Date of Award

Summer 7-18-2018

Document Type

Dissertation - Brandman access only

Degree Name

Doctor of Education (EdD)

Department

Organizational Leadership

First Advisor

Dr. Jonathan Greenberg

Second Advisor

Dr. Marilyn Saucedo

Third Advisor

Dr. Martinrex Kedziora

Abstract

Purpose: The purpose of this sequential, explanatory mixed-methods study was to identify and describe to what extent the quality of the leader-follower relationship, as perceived by followers, affects followers’ organizational citizenship behaviors in a public-service organization.

Methodology: A sequential mixed-methods study was the chosen design for this study. The first phase consisted of quantitative research in the form of a survey questionnaire that measured followers’ organizational citizenship behaviors. The researcher then conducted semistructured, face-to-face interviews that measured the quality of the leader-follower relationship.

Findings: Followers engage in organizational citizenship behaviors at a moderate to high level. Followers willingly assist co-workers and to a lesser extent, their organization. Followers who experienced a high-quality leader-follower relationship spoke highly of their leader, the opportunities they are given to be creative in their service to the public, and their ability to work as a team to accomplish desired results. Those who did not experience a high-quality leader-follower relationship cited only their intrinsic motivation and not leader influence, as the inspiration of their efforts.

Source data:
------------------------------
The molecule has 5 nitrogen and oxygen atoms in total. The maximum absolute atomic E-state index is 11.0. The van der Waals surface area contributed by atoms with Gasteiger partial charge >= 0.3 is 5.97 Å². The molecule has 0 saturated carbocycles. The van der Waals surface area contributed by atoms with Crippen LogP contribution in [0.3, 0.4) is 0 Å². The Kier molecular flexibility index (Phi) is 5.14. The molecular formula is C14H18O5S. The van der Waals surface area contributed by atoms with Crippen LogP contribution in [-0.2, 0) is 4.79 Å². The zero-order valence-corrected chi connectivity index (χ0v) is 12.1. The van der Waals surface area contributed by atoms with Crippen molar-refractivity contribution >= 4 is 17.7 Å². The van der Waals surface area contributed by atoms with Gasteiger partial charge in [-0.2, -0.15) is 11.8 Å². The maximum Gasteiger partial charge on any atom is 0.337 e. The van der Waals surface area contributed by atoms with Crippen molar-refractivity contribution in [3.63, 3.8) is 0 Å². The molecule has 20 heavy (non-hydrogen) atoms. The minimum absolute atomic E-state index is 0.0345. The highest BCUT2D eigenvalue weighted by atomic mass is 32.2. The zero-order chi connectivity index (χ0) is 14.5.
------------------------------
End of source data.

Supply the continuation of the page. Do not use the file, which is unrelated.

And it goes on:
Conclusions: Public-service followers go above and beyond in their job duties regardless of the quality of relationship they experience with their leader. However, public-service followers who experience a high-quality relationship with their leader experience a deeper satisfaction in their work relationships, in their contributions and in public service.

Recommendations: It would be beneficial to replicate this study in one or more public-service organizations to better understand the leader-follower relationship and its effect on followers’ organizational citizenship behaviors.

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